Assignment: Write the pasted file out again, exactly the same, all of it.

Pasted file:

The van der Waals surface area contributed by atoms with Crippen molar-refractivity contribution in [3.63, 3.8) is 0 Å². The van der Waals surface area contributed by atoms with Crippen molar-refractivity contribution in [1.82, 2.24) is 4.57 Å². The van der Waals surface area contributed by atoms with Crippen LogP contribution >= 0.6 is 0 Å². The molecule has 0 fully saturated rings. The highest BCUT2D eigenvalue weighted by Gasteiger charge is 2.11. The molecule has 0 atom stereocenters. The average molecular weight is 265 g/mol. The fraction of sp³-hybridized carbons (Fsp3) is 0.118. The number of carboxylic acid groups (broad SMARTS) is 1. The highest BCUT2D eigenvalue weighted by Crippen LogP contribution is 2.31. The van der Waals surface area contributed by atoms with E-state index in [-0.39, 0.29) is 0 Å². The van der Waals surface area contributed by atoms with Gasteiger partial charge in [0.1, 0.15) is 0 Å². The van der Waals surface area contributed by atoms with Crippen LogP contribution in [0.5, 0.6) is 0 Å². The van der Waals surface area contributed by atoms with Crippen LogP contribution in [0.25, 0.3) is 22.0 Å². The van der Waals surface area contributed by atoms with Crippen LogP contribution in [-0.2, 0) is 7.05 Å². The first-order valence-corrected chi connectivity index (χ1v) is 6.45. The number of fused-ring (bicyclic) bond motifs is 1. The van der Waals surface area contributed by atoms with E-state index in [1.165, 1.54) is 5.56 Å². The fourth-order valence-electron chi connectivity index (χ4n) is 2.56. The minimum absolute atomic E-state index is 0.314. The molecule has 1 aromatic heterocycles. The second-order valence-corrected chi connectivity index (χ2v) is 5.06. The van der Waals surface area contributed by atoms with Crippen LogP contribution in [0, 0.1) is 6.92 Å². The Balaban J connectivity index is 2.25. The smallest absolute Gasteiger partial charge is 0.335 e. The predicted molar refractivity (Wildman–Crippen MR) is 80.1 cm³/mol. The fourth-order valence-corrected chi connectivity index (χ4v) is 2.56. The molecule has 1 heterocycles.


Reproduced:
The van der Waals surface area contributed by atoms with Crippen molar-refractivity contribution in [3.63, 3.8) is 0 Å². The van der Waals surface area contributed by atoms with Crippen molar-refractivity contribution in [1.82, 2.24) is 4.57 Å². The van der Waals surface area contributed by atoms with Crippen LogP contribution >= 0.6 is 0 Å². The molecule has 0 fully saturated rings. The highest BCUT2D eigenvalue weighted by Gasteiger charge is 2.11. The molecule has 0 atom stereocenters. The average molecular weight is 265 g/mol. The fraction of sp³-hybridized carbons (Fsp3) is 0.118. The number of carboxylic acid groups (broad SMARTS) is 1. The highest BCUT2D eigenvalue weighted by Crippen LogP contribution is 2.31. The van der Waals surface area contributed by atoms with E-state index in [-0.39, 0.29) is 0 Å². The van der Waals surface area contributed by atoms with Gasteiger partial charge in [0.1, 0.15) is 0 Å². The van der Waals surface area contributed by atoms with Crippen LogP contribution in [0.5, 0.6) is 0 Å². The van der Waals surface area contributed by atoms with Crippen LogP contribution in [0.25, 0.3) is 22.0 Å². The van der Waals surface area contributed by atoms with Crippen LogP contribution in [-0.2, 0) is 7.05 Å². The first-order valence-corrected chi connectivity index (χ1v) is 6.45. The number of fused-ring (bicyclic) bond motifs is 1. The van der Waals surface area contributed by atoms with E-state index in [1.165, 1.54) is 5.56 Å². The fourth-order valence-electron chi connectivity index (χ4n) is 2.56. The minimum absolute atomic E-state index is 0.314. The molecule has 1 aromatic heterocycles. The second-order valence-corrected chi connectivity index (χ2v) is 5.06. The van der Waals surface area contributed by atoms with Crippen LogP contribution in [0, 0.1) is 6.92 Å². The Balaban J connectivity index is 2.25. The smallest absolute Gasteiger partial charge is 0.335 e. The predicted molar refractivity (Wildman–Crippen MR) is 80.1 cm³/mol. The fourth-order valence-corrected chi connectivity index (χ4v) is 2.56. The molecule has 1 heterocycles.